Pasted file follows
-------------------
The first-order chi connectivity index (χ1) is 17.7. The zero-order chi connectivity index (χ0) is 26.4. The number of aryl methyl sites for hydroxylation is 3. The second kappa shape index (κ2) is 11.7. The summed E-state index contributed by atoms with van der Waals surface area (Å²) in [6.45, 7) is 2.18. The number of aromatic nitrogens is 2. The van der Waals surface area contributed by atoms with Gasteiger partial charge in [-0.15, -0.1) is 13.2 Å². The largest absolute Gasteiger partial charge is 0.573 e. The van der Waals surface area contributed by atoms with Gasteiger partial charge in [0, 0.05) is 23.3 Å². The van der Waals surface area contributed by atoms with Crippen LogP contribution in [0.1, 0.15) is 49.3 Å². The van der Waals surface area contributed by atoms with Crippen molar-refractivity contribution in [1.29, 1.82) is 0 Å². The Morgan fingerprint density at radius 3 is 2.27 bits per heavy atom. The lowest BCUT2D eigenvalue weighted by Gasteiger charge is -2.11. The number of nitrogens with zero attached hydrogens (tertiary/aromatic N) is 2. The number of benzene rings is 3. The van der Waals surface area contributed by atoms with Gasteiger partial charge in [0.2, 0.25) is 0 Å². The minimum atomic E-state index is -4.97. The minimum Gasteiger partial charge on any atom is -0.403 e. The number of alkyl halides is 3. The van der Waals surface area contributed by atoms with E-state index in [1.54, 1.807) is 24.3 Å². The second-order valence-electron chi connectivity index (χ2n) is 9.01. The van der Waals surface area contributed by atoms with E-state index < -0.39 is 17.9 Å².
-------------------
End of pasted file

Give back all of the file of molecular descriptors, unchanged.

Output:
The first-order chi connectivity index (χ1) is 17.7. The zero-order chi connectivity index (χ0) is 26.4. The number of aryl methyl sites for hydroxylation is 3. The second kappa shape index (κ2) is 11.7. The summed E-state index contributed by atoms with van der Waals surface area (Å²) in [6.45, 7) is 2.18. The number of aromatic nitrogens is 2. The van der Waals surface area contributed by atoms with Gasteiger partial charge in [-0.15, -0.1) is 13.2 Å². The largest absolute Gasteiger partial charge is 0.573 e. The van der Waals surface area contributed by atoms with Gasteiger partial charge in [0, 0.05) is 23.3 Å². The van der Waals surface area contributed by atoms with Crippen LogP contribution in [0.1, 0.15) is 49.3 Å². The van der Waals surface area contributed by atoms with Crippen molar-refractivity contribution in [1.29, 1.82) is 0 Å². The Morgan fingerprint density at radius 3 is 2.27 bits per heavy atom. The lowest BCUT2D eigenvalue weighted by Gasteiger charge is -2.11. The number of nitrogens with zero attached hydrogens (tertiary/aromatic N) is 2. The number of benzene rings is 3. The van der Waals surface area contributed by atoms with Gasteiger partial charge in [0.2, 0.25) is 0 Å². The minimum atomic E-state index is -4.97. The minimum Gasteiger partial charge on any atom is -0.403 e. The number of alkyl halides is 3. The van der Waals surface area contributed by atoms with E-state index in [1.54, 1.807) is 24.3 Å². The second-order valence-electron chi connectivity index (χ2n) is 9.01. The van der Waals surface area contributed by atoms with E-state index < -0.39 is 17.9 Å².